Army Chief General Dalbir Singh Suhag has asked his commanders to provide feedback on the changes to be made to the modified INSAS (Indian Small Arms System) rifles, the Deccan Herald reported, citing sources.
The Indian Army could be wary of the 5.56 mm INSAS rifle, which has been associated with several issues like weapon jamming, overheating, magazines getting cracked due to cold weather and the rifle going into automatic firing in the event of it falling on the ground.
Nevertheless, the Ordnance Factory Board (OFB) that manufactured these rifles has since rectified the issues, but the Indian Army was still not convinced and had put out a global tender for multi-calibre rifles, which saw the participation of the likes of Beretta, Israel Weapon Industries, SIG Sauer and others. But the tender was cancelled in 2015 after the rifles on offer did not meet the technical specifications drawn up for the weapon.
This meant that the Army has to rely on the modified INSAS rifles. This latest development comes as Singh chairs a five-day Army Commander's conference, starting April 25. So, he has reportedly asked his commanders to give feedback that might help to fix the issues, including the changes to the calibre from the current 5.56 mm.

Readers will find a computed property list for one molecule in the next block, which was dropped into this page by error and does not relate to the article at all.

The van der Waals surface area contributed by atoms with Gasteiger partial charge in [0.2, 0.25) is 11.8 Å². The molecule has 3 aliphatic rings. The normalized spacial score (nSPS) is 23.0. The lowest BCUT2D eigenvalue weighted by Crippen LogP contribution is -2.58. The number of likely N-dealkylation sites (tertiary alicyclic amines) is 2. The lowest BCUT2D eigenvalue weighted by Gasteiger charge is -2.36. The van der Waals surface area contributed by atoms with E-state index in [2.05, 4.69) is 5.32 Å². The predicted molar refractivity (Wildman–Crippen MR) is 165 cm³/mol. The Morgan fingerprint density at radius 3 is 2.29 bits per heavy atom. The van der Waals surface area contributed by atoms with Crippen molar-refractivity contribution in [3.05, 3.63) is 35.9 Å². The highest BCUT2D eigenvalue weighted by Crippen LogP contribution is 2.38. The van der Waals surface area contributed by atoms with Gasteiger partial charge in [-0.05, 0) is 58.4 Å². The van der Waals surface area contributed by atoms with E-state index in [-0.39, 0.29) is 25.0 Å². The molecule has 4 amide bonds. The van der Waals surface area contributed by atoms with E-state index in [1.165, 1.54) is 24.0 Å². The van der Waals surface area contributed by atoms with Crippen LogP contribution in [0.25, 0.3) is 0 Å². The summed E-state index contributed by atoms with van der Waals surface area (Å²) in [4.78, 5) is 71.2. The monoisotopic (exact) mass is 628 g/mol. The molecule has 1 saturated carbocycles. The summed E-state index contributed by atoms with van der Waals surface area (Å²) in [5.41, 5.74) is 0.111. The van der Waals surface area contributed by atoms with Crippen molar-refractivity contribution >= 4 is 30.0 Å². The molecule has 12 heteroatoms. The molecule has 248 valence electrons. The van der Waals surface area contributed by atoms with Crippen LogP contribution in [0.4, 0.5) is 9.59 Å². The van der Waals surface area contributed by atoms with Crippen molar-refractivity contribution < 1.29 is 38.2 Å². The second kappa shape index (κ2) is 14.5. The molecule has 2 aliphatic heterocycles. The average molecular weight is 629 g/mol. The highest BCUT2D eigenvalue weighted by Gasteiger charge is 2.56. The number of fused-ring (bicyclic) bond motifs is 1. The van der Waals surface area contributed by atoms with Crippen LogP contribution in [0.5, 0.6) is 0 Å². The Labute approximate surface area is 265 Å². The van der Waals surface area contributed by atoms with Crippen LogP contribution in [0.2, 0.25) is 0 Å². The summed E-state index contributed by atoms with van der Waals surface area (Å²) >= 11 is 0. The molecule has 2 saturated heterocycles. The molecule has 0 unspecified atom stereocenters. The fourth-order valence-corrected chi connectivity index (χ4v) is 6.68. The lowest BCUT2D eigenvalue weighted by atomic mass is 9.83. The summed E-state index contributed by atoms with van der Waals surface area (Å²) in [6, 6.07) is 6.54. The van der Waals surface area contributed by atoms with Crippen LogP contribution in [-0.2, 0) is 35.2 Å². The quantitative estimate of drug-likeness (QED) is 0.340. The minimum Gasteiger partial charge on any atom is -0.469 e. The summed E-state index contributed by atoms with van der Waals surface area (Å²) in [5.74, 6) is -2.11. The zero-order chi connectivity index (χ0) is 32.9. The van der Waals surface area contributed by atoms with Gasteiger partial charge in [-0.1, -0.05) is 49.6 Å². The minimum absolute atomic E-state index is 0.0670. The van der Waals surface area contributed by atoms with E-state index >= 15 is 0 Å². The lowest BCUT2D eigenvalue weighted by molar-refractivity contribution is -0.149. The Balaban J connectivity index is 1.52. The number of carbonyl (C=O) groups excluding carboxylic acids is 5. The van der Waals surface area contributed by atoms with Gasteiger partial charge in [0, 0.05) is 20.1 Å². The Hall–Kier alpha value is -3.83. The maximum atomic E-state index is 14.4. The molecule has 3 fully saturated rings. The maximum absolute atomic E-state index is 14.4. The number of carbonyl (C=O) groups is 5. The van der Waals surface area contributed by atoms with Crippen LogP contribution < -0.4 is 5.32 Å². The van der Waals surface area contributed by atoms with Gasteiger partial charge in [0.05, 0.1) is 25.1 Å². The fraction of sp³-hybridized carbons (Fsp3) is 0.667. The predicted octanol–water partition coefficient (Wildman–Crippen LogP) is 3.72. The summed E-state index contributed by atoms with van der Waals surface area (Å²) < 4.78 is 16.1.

Recently, Defence Minister Manohar Parrikar informed Parliament that the OFB was working on a project that would develop new INSAS rifle with the same 5.56 mm calibre but featuring foldable butt, weighing lesser by four kgs and with a range of 450 mts.
With the earlier proposal by the Indian Army likely ruled out, it proposed interchangeable barrels for both 5.56 mm and 7.62 mm rounds, which could have been handy in close combats and in conventional conflicts, the report said.
Previously, several publications had reported of Excalibur assault rifle of the OFB that had passed the water and mud tests. It features "direct gas-tapping angle" that reduced recoil in the rifle. The rifle features foldable butt and Picatinny rail on the barrel for mounting of telescopic sights or laser sights. It also features two settings, single shot or automatic, thus ditching INSAS' three-round burst, which had created complications in the design.